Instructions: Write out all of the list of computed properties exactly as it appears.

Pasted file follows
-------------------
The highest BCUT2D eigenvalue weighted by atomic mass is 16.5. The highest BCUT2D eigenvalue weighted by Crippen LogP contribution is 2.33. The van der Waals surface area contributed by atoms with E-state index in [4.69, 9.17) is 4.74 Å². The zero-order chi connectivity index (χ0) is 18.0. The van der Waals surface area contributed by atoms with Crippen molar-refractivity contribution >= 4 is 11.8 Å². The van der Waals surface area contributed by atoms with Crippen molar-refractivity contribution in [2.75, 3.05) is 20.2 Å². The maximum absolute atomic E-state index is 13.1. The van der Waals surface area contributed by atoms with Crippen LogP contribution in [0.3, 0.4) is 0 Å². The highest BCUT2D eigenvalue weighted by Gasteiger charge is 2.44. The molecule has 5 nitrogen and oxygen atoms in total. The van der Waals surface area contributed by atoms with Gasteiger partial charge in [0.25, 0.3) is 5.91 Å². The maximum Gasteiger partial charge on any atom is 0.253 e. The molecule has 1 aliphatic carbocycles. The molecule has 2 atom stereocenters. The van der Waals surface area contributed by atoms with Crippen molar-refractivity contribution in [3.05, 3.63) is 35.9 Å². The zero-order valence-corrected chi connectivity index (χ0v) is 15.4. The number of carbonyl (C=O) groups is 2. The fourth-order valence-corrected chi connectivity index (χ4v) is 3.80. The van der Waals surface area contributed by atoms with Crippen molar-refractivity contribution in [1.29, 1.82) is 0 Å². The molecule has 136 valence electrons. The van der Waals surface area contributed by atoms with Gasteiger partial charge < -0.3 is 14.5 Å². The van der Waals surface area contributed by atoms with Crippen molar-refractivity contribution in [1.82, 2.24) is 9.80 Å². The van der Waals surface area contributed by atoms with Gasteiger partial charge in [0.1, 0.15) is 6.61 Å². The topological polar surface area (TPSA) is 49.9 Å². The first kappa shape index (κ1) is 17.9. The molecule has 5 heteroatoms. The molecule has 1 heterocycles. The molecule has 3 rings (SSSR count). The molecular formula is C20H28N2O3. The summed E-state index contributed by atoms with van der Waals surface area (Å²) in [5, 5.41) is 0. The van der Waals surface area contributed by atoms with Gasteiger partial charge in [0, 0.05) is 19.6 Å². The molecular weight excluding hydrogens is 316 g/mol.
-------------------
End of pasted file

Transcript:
The highest BCUT2D eigenvalue weighted by atomic mass is 16.5. The highest BCUT2D eigenvalue weighted by Crippen LogP contribution is 2.33. The van der Waals surface area contributed by atoms with E-state index in [4.69, 9.17) is 4.74 Å². The zero-order chi connectivity index (χ0) is 18.0. The van der Waals surface area contributed by atoms with Crippen molar-refractivity contribution >= 4 is 11.8 Å². The van der Waals surface area contributed by atoms with Crippen molar-refractivity contribution in [2.75, 3.05) is 20.2 Å². The maximum absolute atomic E-state index is 13.1. The van der Waals surface area contributed by atoms with Crippen LogP contribution in [0.3, 0.4) is 0 Å². The highest BCUT2D eigenvalue weighted by Gasteiger charge is 2.44. The molecule has 5 nitrogen and oxygen atoms in total. The van der Waals surface area contributed by atoms with Gasteiger partial charge in [0.25, 0.3) is 5.91 Å². The maximum Gasteiger partial charge on any atom is 0.253 e. The molecule has 1 aliphatic carbocycles. The molecule has 2 atom stereocenters. The van der Waals surface area contributed by atoms with Crippen molar-refractivity contribution in [3.05, 3.63) is 35.9 Å². The zero-order valence-corrected chi connectivity index (χ0v) is 15.4. The number of carbonyl (C=O) groups is 2. The fourth-order valence-corrected chi connectivity index (χ4v) is 3.80. The van der Waals surface area contributed by atoms with Crippen molar-refractivity contribution in [1.29, 1.82) is 0 Å². The molecule has 136 valence electrons. The van der Waals surface area contributed by atoms with Gasteiger partial charge < -0.3 is 14.5 Å². The van der Waals surface area contributed by atoms with Crippen molar-refractivity contribution in [1.82, 2.24) is 9.80 Å². The van der Waals surface area contributed by atoms with Gasteiger partial charge in [0.1, 0.15) is 6.61 Å². The topological polar surface area (TPSA) is 49.9 Å². The first kappa shape index (κ1) is 17.9. The molecule has 5 heteroatoms. The molecule has 1 heterocycles. The molecule has 3 rings (SSSR count). The molecular formula is C20H28N2O3. The summed E-state index contributed by atoms with van der Waals surface area (Å²) in [5, 5.41) is 0. The van der Waals surface area contributed by atoms with Gasteiger partial charge in [0, 0.05) is 19.6 Å². The molecular weight excluding hydrogens is 316 g/mol.